Does a barber lose business during a depression? He may, if his clients are losing hair. But, by and large, barbers dont have to take a haircut even in the worst of times.
Like hairdressing, there are certain professions that are immune to downturns. Some do very well. The sin trade always receives a boost as people have to find avenues to vent their frustrations. Doctors and psychiatrists do better; the high-fliers still have the money to pay their shrinks.
There are a whole lot of professions which do not necessarily do better, but are not affected by any economic slowdown, says Mumbai-based HR consultant D. Singh. Government jobs are an excellent example. Look at the public sector. In India, people are losing jobs all over the place. The babus are getting sharp pay hikes — because of the implementation of the Pay Commission recommendations — and arrears.
Marty Nemko, author of Cool Careers for Dummies, has this to say about the US environment: The private sector will shrink as a percentage of gross domestic product. For many workers, private sector employment will be less desirable than government work, because companies will tighten their belts further to respond to ever increasing global competition.
Is that equally true of India? At a certain level, the answer is yes. A clerk in a government job in India is even more sure of his continued employment than his counterpart in the West. And, as the private sector sheds jobs, government employment will increase in percentage terms, though the rise may be statistically insignificant.
Safe jobs are becoming more attractive, though they may pay less. Bankers are deserting foreign and private sector outfits to take up positions in downmarket public sector banks. They may earn much less, but there is no pink slip around the corner.
All this is old hat; HR consultants and columnists have made much of this aspect. Whats new is that some of them have begun studying job offers and specialisations at top B-schools. This, they contend, is a leading indicator of the shape of the economy. The underlying assumption is that one should have faith in the collective wisdom of B-school students and the companies that offer them jobs.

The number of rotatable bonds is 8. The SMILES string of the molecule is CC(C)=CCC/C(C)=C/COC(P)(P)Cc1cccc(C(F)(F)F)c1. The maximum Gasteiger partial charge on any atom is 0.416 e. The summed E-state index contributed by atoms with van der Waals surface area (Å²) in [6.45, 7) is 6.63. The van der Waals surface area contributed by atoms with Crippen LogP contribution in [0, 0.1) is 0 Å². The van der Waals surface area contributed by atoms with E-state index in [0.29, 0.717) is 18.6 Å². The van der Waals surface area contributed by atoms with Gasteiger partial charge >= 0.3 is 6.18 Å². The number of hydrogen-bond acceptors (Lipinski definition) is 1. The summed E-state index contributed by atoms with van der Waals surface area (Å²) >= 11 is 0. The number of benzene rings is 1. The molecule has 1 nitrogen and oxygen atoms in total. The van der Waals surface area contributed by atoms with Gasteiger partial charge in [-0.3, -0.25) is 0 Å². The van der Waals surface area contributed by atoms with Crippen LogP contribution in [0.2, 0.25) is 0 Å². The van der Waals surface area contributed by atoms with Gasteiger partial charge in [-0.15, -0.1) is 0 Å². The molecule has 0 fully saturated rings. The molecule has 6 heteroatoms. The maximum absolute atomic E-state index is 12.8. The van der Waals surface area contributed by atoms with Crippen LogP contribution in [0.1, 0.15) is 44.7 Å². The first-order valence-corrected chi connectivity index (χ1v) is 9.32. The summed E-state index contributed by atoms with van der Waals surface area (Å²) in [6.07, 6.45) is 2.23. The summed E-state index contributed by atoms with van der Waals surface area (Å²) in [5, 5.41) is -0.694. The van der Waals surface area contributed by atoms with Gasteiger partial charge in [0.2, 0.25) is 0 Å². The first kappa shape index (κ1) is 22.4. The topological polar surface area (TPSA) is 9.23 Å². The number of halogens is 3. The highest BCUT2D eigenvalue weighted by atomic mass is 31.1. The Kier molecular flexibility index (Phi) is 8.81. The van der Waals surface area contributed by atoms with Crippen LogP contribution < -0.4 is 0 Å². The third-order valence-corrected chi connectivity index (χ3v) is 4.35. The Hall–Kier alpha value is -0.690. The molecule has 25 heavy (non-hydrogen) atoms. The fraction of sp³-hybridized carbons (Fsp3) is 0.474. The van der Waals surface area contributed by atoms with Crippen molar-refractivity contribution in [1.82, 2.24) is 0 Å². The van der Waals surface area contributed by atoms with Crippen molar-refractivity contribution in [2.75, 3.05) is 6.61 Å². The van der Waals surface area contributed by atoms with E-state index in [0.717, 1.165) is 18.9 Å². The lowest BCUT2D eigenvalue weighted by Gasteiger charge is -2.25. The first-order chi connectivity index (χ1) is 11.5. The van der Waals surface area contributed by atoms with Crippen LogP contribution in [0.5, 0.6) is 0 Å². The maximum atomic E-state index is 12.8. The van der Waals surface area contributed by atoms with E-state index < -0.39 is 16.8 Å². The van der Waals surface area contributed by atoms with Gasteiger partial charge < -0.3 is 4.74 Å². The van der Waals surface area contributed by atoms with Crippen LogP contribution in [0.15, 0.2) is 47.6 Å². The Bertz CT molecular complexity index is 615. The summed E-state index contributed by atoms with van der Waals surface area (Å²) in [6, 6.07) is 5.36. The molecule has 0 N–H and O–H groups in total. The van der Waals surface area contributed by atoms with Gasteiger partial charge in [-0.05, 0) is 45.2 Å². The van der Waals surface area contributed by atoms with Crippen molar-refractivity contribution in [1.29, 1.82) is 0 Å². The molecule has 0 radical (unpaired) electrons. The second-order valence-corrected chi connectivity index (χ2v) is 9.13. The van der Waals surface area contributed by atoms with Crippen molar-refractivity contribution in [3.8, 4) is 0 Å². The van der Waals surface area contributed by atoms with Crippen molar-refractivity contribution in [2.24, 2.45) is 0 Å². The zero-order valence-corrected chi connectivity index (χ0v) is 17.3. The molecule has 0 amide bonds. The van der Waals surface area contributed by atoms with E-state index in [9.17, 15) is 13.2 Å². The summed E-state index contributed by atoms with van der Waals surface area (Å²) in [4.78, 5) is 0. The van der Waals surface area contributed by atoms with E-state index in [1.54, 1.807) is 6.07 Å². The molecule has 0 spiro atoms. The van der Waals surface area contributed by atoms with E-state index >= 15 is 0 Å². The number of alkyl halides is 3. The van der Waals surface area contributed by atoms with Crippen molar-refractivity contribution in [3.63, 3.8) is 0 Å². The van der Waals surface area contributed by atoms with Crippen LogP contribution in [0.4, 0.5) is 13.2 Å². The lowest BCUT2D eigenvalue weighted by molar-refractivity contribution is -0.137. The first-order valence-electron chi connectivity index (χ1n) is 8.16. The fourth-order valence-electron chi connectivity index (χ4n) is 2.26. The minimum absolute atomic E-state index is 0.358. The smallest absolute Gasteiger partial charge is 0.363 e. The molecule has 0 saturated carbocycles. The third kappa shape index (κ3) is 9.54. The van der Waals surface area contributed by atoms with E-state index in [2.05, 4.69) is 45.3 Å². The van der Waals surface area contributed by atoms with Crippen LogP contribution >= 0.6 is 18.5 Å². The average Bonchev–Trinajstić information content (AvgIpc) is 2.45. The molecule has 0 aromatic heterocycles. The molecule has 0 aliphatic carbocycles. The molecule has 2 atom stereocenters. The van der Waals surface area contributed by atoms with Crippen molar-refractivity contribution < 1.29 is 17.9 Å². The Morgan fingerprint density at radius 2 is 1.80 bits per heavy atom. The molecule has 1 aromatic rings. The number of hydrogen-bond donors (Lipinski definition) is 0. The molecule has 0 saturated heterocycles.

In the US, there is a clear move away from investment banking and finance; it will take years for Wall Street to recover its former glory. Marketing is holding its own. Whats coming alive are courses designed for jobs in non-profit organisations and developmental institutions.
In India, the scene is sharply different. Yes, there is a trend towards entrepreneurship. Yes, some top recruiters of yesterday are no longer active; they may not exist. But look at some of the highlights of Placement 2008, according to CoolAvenues, a popular MBA website:
At the Indian Institute of Management (IIM), Ahmedabad, despite the grim situation in the international financial markets, a total of 113 (approximately 44 per cent) students out of a batch of 255 opted for the financial sector.
At IIM Bangalore, 37 per cent of the batch chose consulting in the final placements.
At IIM Calcutta, 34 per cent of the batch opted for jobs in the financial sector.
At IIM Lucknow, the stand-out achievement was the number of investment banks that participated, marking IIM-L as a recruitment hub for investment banks, brokerage houses and trading firms.
At IIM Kozhikode, the banking and financial services sector remained a strong favourite and saw a significant jump in activity with 36 per cent of the batch being offered plum roles at top corporations.
At IIM Indore, banking and financial services, being a hot favourite, clearly stole the show accounting for nearly half of the accepted offers.
In 2007, a Teamlease-MBA Universe survey on Indian MBA students career aspirations found that 33 per cent wanted to go for investment banking, 31 per cent for management consultancy and 14 per cent for fast moving consumer goods. Banking seems to have done even better in 2008.
Who says therell be a long slowdown in India, asks Singh. The cream of the MBA pack certainly doesnt think so.
Careers and sectors that continue to thrive in hard times
Old age caregivers
*Based on findings in the US
Source: 13 hot jobs in hard times, kiplinger.com